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Japan Reading: the Modern Madame Butterly
  The Modern Madame Butterfly
by Karen Ma
Tuttle Publishing
1996, 296 pages

"Fantasy and Reality in Japanese Cross-Cultural Relationships."

A white man visiting Japan, far different from his home. Alone, he is isolated by language and cultural difference. He meets someone who is attractive for him and works to solve the mysteries and difficulties of everyday life abroad. The relationship is forged by difficult circumstances and since Asian women are submissive family-raisers, and Western men are kind-hearted gentlemen from a wealthy land, these relationships are a natural successful coupling across cultures.

Karen Ma puts this forward as an increasingly decrepit stereotype and then works to show how Japanese women in particular are working to defy it. Between the gender differences between men and women in Japan, and the cultural differences between foreigners and Japanese, there is a lot of ground for her to cover.

Japanese women have been sequestered in the home, granted domain over child-rearing and family finances. Men have been driven to work, relentlessly. As they have acceded all familial duties to their wives, many have developed a sense of alienation, that they are no longer welcome:

"as matrons from a culture rooted originally in a matriarchal society (which lasted until AD 650), Japanese women have been accorded a kind of emotional autonomy from their men that is not readily understood by foreigners. The society is, for example, epitomized by the mother-child relationship, not that between man and wife. This makes Japanese men somewhat peripheral in matters except in their roles as sons." (page 10).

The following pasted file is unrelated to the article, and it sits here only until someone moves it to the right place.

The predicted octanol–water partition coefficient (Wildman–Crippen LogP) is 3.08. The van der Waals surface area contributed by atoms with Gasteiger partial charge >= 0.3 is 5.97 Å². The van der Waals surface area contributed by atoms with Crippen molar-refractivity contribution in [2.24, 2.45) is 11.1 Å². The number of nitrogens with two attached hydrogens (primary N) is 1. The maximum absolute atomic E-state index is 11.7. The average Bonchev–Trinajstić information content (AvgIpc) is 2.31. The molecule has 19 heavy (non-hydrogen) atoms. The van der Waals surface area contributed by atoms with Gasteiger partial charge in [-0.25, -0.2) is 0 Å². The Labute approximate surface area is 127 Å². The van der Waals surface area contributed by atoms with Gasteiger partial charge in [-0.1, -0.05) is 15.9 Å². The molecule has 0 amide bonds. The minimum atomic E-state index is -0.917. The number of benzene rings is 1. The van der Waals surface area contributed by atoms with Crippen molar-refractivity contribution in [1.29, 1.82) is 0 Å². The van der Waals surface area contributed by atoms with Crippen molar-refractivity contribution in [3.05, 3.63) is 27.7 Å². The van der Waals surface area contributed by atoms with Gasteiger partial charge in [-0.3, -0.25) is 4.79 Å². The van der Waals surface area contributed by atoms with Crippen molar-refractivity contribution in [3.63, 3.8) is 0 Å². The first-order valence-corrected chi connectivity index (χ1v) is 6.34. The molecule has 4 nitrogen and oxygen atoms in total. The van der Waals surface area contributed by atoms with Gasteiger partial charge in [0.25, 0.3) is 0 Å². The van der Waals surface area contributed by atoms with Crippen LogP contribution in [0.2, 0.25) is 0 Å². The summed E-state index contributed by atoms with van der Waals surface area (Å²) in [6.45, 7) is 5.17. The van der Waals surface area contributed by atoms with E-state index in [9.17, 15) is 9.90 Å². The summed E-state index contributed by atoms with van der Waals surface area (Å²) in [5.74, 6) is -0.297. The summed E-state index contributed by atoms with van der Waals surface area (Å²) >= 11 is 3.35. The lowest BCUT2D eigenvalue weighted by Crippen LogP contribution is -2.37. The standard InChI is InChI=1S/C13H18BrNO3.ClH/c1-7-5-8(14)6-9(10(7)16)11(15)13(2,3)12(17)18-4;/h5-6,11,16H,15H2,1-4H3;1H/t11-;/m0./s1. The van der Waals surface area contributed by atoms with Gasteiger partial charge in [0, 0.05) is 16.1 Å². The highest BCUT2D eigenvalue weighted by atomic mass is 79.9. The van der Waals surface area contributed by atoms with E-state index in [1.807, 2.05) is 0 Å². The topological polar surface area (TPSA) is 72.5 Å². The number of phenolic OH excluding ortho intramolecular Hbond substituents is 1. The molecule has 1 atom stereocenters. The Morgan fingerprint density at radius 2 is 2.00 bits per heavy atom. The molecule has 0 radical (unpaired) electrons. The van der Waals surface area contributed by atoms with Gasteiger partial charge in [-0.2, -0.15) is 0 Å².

Men have been encouraged to merge into their work family, away from their home family. These clear roles contributed in large part to the surge in the production power of Japanese industry, but over the years, Japanese families have suffered.

Meanwhile, since they must go it alone, women have a declining interest in making babies. With access to money and no expectation from society that they should be wrapped up in a career, increasing numbers of women have explored foreign education and travel. As a result they've come in contact with foreigners and romance has blossomed.

She quotes a man running a dating service in Tokyo, specializing in relationships between Japanese women and Caucasian men: "the three types of women who are particularly interested in marrying Western men: women from wealthy families who are not interested in living a Japanese lifestyle; women with experience working and studying overseas, who look to benefit from this experience; and Japanese women who are looking for something different." (page 137)

Romance between Japanese women and Foreign men is not new - certainly hundreds of thousands of American armed forces members living on Japanese soil after World War II spawned many cross-cultural matings. What interests Ms. Ma in this book is the tension between some of the residual stereotypes and the changing roles for the partners in the modern age:

"the problems within these marriages result largely from a general lack of understanding between partners of each other's culture and social circumstances. Worse yet, many couples also do not take the time to know the real person they are marrying. Instead, they often marry a set of cultural beliefs or conventions that they think are automatically coming with the package. Just as the husband may underestimate the rising economic independence of the wife, so the wife may overestimate the socioeconomic power of the husband." (page 167)

This book is comprised both of quoted studies and statistics, intermingled with anecdotes and profiles of marriages. This gives a good overall view, though the materials and the book have a decidedly small feel to them - the sampling sizes are just a few dozen, maybe a few hundred. You don't have the sense Ma is examining a large global population, but rather friends of friends, or at best a group of people that would fill a single auditorium somewhere.